1104 Third St.
“I couldn’t believe it. Cowboys who looked just like me. And I never knew they existed. That they were part of America.”
Head back to I-45 and drive a few hours to Dallas, where the African American Museum sits in the shadow of Big Tex near the entrance to Fair Park, home to the annual State Fair of Texas. The museum, a cultural anchor in the predominantly Black neighborhood, holds one of the largest collections of African American folk art in the nation. Its four vaulted galleries present Black history through dynamic exhibits and displays.
The museum began at Bishop College, a historically Black institution in Dallas that closed in 1988. Harry Robinson Jr., a librarian and museum director at the college, had established the Southwest Research Center and Museum of African American Life and Culture there, which later became the African American Museum and moved to Fair Park in 1993.
“The museum is a source of pride to the community,” Robinson said in a 2006 interview with The HistoryMakers, an archive of oral history videos focusing on prominent African Americans. “It’s a meeting place for the community. It’s our foremost educational institution when you talk about African American heritage.”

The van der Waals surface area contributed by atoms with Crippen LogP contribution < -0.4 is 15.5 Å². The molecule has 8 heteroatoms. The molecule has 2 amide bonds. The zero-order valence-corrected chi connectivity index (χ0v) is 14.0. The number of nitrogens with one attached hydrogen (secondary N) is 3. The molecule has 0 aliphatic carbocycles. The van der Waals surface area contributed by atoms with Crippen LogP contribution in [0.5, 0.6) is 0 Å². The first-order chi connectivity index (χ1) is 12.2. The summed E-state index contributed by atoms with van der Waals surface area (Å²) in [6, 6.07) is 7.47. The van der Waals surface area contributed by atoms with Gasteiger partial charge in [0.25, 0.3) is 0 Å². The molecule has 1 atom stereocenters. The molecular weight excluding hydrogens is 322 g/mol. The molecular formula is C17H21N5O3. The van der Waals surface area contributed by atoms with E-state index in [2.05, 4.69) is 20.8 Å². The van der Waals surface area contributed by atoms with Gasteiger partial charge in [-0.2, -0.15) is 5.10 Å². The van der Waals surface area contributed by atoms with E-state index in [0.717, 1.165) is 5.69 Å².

In 2018, it was the first stop west of the Mississippi River for the groundbreaking Slavery at Jefferson’s Monticello: Paradox of Liberty exhibit, which presents the viewpoints of six enslaved families who lived at the plantation of the third U.S. president, who once said slavery was an “abominable crime.” In addition to its folk art collections, the facility has a research library; historical, political, and community archives; and a photo archive from Sepia magazine, the Fort Worth-based photojournalism publication that existed from 1947 to the 1990s as the African American equivalent of Life. The museum also shows archaeological specimens—photographs, documents, broken headstones, shards of earthenware, and decorative pottery—from Freedmantown, a once-prominent North Dallas area that originated after emancipation.
3536 Grand Ave.